BREAKING: Chicago Cubs President discusses the trade deadline and the team’s problems…

After Friday’s 4-2 loss to the Brewers, the Cubs are now 38-45 overall with a.458 winning percentage, good for second place in the National League after the Marlins and Rockies. The Cubs haven’t played well for the better part of two months, going 17-31 in their last 48 games. This has caused a lot of rumours regarding the team’s intentions going into the July 30 trade deadline.

In an interview with reporters prior to Friday’s game, including Sahadev Sharma of The Athletic and Jesse Rogers of ESPN, President of Baseball Operations Jed Hoyer covered a wide range of topics, stating, “I don’t think it’s time yet for that full conversation,” considering that there is still one month until the deadline.Hoyer acknowledged that “we’ve backed ourselves into a bit of a corner,” therefore things must change swiftly.

This month, we have to play well, according to Hoyer. When you reach that point, I believe you have to be a realist.Considering the cards that year, you have to decide what’s best for the organisation. We’ll find out what that is.

Cubs president discusses trade deadline, team's struggles

The Cubs were 45-51 on July 20 of last season before going on an eight-game winning streak, which persuaded Hoyer to make roster additions rather than trades before the deadline.

After being acquired by Chicago in a trade with the Nationals, Jeimer Candelario helped the team to an 18-9 record in August 2023, but a late-season slump prevented the team from making the playoffs.

It will be comparatively straightforward for Hoyer to decide whether to make a trade deadline move if the Cubs continue to lose or embark on another lengthy winning streak. It may also be reasonable to argue that the Cubs will be more likely to add at the deadline if they’re even close to the.500 level but still in the running for a wild card, given the team’s win-now mentality and the roster investments made. Chicago is currently only five games away from the last NL wild-card spot.)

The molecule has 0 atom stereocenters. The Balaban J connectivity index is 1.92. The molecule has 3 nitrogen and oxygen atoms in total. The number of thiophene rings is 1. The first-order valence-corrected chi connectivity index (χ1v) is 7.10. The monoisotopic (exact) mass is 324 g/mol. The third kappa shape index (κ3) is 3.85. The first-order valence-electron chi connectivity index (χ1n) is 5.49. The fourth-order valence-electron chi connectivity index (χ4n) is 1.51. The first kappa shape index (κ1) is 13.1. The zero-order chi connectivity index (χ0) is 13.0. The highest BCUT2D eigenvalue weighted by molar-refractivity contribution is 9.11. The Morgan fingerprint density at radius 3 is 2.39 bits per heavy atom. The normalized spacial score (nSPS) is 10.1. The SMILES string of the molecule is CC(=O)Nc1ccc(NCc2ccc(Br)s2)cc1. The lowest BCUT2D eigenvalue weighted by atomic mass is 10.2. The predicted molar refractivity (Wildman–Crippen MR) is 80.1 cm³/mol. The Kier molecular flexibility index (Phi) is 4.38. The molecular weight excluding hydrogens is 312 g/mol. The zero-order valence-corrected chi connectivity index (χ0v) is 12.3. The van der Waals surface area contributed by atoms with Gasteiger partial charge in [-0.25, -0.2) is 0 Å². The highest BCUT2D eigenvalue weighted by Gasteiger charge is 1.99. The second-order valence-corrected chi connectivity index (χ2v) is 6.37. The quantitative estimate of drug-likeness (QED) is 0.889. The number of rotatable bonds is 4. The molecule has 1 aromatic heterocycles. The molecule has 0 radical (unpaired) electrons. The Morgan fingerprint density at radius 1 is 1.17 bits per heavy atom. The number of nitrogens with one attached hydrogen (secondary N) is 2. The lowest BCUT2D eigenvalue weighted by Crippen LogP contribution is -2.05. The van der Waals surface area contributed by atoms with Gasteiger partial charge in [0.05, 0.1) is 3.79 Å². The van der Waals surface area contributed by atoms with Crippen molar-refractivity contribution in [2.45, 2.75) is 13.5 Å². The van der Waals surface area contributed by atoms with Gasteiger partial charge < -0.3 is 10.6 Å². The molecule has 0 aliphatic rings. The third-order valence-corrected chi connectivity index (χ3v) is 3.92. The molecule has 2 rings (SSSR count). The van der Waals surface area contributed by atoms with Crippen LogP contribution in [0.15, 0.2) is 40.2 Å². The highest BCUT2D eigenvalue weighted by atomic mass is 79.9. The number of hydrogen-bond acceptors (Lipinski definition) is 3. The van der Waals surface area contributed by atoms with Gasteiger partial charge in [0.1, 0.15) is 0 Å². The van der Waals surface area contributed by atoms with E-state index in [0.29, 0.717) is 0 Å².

Considering the Wrigleyville team’s potential strategy for selling, its roster-building efforts also result in a dearth of clear trade targets. As Rogers points out, contracts or players subject to arbitration control have longer-term control over the majority of the Cubs roster. Even though Chicago hasn’t performed well, it isn’t realistic to think that the Cubs will blow things up and have a fire sale of their core, thus any deadline selling would undoubtedly be done in order to compete in 2025. This winter, Hector Neris and Kyle Hendricks will be free agents. Despite their struggles for the majority of the season, Neris’s track record should draw some interest from teams in need of a bullpen.

If Cody Bellinger chooses to opt out of the final two years and $52.5 million of his current contract, he will become a free agent. However, given his mediocre but consistent play, it’s unclear whether or not Bellinger will ultimately be able to get a lucrative multi-year contract as a result of his opt-out. By the deadline, Bellinger’s potential status as a trade prospect would be impacted by the same ambiguity around his status as a rental or a potential longer-term asset.

At last year’s trade deadline, the Cubs decided to hold onto Bellinger; however, unless there is another July surge, things might be different this year.

The Athletic’s Will Sammon, Katie Woo, Patrick Mooney, and Ken Rosenthal report that “teams like the New York Yankees and Texas Rangers have recently had a noticeable scouting presence around the” Cubs. Bellinger has long been connected to the Yankees in the rumour mill. Although the Cubs are in better situation than the 37-45 Rangers, the defending World Series champions are another team that may decide to sell if they can turn things around in July.

All Hoyer and his front office can do until the deadline draws closer is hope that their underperforming lineup—and especially their bullpen—perform better. “When you look at where we’ve performed this year with a team that is stronger [on paper], it’s lesser,” Hoyer stated, expressing his obvious unhappiness. Does that irritate me? Indeed. I have to assume that the supporters are equally frustrated as I am.

Be the first to comment

Leave a Reply

Your email address will not be published.